This was successfully posted to your pofile.
This box will close automatically in a few seconds. Close this window
We don't have an e-mail address on file for you. To use AAFP Connection, you must have an e-mail address in our records. Click Here
Common Drugs Most Frequent Culprits in Emergency Hospitalizations
Study Involving Older Adults Points to Need for Better Controls, Guidelines
By Matt Brown
Specifically, the authors estimate that warfarin accounts for 33,171, or 33 percent, of such emergency hospitalizations in older adults, while insulins, oral antiplatelet agents and oral hypoglycemic agents are responsible for another 38 percent. Few hospitalizations -- 1.2 percent -- are thought to result from use of high-risk drugs, and only 6.6 percent are likely attributable to potentially inappropriate drugs.
- Nearly 100,000 emergency hospitalizations due to adverse drug events in older adults occur each year, according to a recent study in the New England Journal of Medicine.
- The study estimates that warfarin, insulins, oral antiplatelet agents and oral hypoglycemic agents are responsible for two-thirds of these hospitalizations.
"The substantial contribution that (antiplatelet agents) make to hospitalizations in older adults is a reminder of the need for careful consideration of risks and benefits for individual patients and counseling about early recognition of hemorrhagic symptoms," say the authors.
AHRQ Offers Medication Reconciliation Toolkit
The free toolkit offers step-by-step instructions and relevant resources for all aspects of building and maintaining a comprehensive reconciliation process. It is based on the MATCH website developed by clinicians at Northwestern Memorial Hospital in Chicago with the support of AHRQ and in collaboration with Northwestern University and The Joint Commission.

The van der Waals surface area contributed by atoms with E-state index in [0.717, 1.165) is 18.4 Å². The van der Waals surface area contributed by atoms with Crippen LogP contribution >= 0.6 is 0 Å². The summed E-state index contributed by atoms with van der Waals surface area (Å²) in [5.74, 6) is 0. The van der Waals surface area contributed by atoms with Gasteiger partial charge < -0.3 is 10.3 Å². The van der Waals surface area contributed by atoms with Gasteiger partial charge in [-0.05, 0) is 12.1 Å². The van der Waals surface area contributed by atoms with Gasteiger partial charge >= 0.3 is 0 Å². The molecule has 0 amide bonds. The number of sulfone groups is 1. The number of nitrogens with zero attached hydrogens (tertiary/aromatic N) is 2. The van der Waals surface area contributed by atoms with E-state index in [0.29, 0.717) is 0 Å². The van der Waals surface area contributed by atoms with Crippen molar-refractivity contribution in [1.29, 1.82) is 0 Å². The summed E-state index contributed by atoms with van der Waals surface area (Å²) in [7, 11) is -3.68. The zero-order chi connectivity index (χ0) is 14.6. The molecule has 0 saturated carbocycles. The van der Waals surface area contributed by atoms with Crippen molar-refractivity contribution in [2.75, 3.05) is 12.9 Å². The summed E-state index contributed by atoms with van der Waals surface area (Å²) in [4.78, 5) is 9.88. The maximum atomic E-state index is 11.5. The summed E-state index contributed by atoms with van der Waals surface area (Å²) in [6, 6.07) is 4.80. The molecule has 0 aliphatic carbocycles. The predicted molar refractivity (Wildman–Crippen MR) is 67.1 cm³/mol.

"A sound medication reconciliation process must involve all caregiver disciplines, must be integrated into their daily workflow and must have the support of facility leadership to be successful," say the toolkit's authors. "The initial and subsequent improvement work to your medication reconciliation process will ultimately result in improved patient care and patient safety outcomes."
"Make sure patients are not on medications they do not need or that will not really help them, monitor medication use carefully, and instruct patients not to make changes in medications or take new OTC (drugs) without discussing the change with you," he says.
The study also notes that the high number of hypoglycemia-related hospitalizations (an estimated 10,656 each year) suggests that current guidelines and performance measures may not reflect "optimal diabetes management" for all patients.
Again, says Campos-Outcalt, it comes down to knowing the individual patient. Overall, the AAFP does not favor a "strict 'tight' approach" to blood glucose management because it is not appropriate for everyone.
"We are in favor of a flexible approach, depending on patient circumstances," he notes.